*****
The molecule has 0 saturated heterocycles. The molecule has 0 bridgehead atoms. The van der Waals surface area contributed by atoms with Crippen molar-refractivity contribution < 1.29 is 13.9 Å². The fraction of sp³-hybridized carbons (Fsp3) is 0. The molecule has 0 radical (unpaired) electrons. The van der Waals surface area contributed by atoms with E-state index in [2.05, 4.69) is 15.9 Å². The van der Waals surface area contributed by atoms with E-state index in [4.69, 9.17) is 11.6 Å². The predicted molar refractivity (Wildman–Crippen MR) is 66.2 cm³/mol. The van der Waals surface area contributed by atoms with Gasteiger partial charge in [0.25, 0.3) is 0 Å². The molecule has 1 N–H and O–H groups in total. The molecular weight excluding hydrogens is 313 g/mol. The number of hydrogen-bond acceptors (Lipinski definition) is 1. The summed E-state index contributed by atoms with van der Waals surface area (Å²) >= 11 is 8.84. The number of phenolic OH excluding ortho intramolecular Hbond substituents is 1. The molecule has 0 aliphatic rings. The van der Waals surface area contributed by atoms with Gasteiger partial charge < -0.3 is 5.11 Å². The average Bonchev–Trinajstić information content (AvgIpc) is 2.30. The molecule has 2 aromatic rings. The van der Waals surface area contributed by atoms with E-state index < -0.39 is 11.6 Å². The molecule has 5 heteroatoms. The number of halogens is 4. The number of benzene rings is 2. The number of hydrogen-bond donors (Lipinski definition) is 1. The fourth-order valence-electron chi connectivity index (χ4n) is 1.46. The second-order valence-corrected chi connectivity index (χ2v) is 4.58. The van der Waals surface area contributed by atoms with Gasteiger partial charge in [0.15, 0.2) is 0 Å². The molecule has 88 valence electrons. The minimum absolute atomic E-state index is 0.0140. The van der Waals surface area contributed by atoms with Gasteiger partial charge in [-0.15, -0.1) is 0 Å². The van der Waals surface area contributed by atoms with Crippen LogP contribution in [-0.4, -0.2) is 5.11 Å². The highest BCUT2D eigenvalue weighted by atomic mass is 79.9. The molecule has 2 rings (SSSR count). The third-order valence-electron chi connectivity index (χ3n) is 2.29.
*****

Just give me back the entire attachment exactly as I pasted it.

The molecule has 0 saturated heterocycles. The molecule has 0 bridgehead atoms. The van der Waals surface area contributed by atoms with Crippen molar-refractivity contribution < 1.29 is 13.9 Å². The fraction of sp³-hybridized carbons (Fsp3) is 0. The molecule has 0 radical (unpaired) electrons. The van der Waals surface area contributed by atoms with E-state index in [2.05, 4.69) is 15.9 Å². The van der Waals surface area contributed by atoms with E-state index in [4.69, 9.17) is 11.6 Å². The predicted molar refractivity (Wildman–Crippen MR) is 66.2 cm³/mol. The van der Waals surface area contributed by atoms with Gasteiger partial charge in [0.25, 0.3) is 0 Å². The molecule has 1 N–H and O–H groups in total. The molecular weight excluding hydrogens is 313 g/mol. The number of hydrogen-bond acceptors (Lipinski definition) is 1. The summed E-state index contributed by atoms with van der Waals surface area (Å²) >= 11 is 8.84. The number of phenolic OH excluding ortho intramolecular Hbond substituents is 1. The molecule has 0 aliphatic rings. The van der Waals surface area contributed by atoms with Gasteiger partial charge < -0.3 is 5.11 Å². The average Bonchev–Trinajstić information content (AvgIpc) is 2.30. The molecule has 2 aromatic rings. The van der Waals surface area contributed by atoms with E-state index < -0.39 is 11.6 Å². The molecule has 5 heteroatoms. The number of halogens is 4. The number of benzene rings is 2. The number of hydrogen-bond donors (Lipinski definition) is 1. The fourth-order valence-electron chi connectivity index (χ4n) is 1.46. The second-order valence-corrected chi connectivity index (χ2v) is 4.58. The van der Waals surface area contributed by atoms with Gasteiger partial charge in [0.15, 0.2) is 0 Å². The molecule has 88 valence electrons. The minimum absolute atomic E-state index is 0.0140. The van der Waals surface area contributed by atoms with Gasteiger partial charge in [-0.15, -0.1) is 0 Å². The van der Waals surface area contributed by atoms with Crippen LogP contribution in [-0.4, -0.2) is 5.11 Å². The highest BCUT2D eigenvalue weighted by atomic mass is 79.9. The molecule has 2 rings (SSSR count). The third-order valence-electron chi connectivity index (χ3n) is 2.29.